We had escaped.
Point 3. We had got better, but somethings you can’t prepare for. No change.
Despite the panic that had shot through me that day, the evening was spent at a school in possibly one of the friendlies most welcoming places we stayed in 5 months. The teachers were extremely generous, letting us camp in their staff common room and providing us with a pump to use as a shower.
The worry that had shrouded my view of what it would be like to cycle through post-election Kenya was quickly shattered as we were met with nothing but beaming smiles and welcoming waves. People from both sides of the political spectrum were keen to reassure us that Kenya was a peaceful country and we were very welcome. One particular family that let us stay in their new mushroom growing facility in their garden. Their lovely 3 year old daughter called Wonder, kept us very amused as she tried out Theo’s spare tyre as a necklace.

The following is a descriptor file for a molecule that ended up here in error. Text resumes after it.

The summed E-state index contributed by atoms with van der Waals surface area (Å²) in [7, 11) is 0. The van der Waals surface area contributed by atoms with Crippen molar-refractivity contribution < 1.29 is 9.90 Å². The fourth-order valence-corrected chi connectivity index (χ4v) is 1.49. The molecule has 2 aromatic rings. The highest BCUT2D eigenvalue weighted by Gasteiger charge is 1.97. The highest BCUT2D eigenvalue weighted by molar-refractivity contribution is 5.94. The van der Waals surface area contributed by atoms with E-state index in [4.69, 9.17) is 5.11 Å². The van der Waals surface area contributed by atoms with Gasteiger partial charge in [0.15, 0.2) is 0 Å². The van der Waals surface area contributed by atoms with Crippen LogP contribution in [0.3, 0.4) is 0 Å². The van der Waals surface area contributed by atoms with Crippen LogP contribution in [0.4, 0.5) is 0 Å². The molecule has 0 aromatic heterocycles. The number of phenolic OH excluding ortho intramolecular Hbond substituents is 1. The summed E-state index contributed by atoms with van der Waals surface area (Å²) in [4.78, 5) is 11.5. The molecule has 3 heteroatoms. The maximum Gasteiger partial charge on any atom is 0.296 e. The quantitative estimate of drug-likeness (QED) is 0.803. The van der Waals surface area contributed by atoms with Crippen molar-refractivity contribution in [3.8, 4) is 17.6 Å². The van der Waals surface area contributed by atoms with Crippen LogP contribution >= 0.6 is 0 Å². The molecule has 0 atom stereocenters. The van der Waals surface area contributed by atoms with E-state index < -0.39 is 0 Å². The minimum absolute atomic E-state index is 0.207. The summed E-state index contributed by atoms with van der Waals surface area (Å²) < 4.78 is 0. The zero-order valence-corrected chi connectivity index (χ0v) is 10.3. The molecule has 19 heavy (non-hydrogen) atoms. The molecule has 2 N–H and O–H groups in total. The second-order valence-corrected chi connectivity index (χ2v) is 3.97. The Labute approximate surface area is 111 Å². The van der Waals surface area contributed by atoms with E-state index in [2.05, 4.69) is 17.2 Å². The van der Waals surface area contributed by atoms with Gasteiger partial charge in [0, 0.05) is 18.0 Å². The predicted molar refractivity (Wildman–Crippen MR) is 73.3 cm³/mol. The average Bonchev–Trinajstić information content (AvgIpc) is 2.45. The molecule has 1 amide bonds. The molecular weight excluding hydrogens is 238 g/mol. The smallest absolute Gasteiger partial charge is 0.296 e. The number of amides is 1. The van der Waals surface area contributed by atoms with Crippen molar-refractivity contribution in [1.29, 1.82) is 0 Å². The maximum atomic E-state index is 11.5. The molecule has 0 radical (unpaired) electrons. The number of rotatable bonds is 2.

Point 4. The people we met on our journey remained as friendly and welcoming as we had been lucky enough to find all the way up through Africa. No change!
Finally arriving in Laikepeia and being met by Sam the co-founder of For Rangers was a monumental moment for all of us. It was awesome to share with him our experiences on the road and learn about his own ultra-marathon challenges that he’d under taken for the For Rangers cause. He generously spent his time showing us round and letting us interview some of the incredible rangers that are working in what many of the other conservation projects across Africa view as the pinnacle of conservation in Lewa.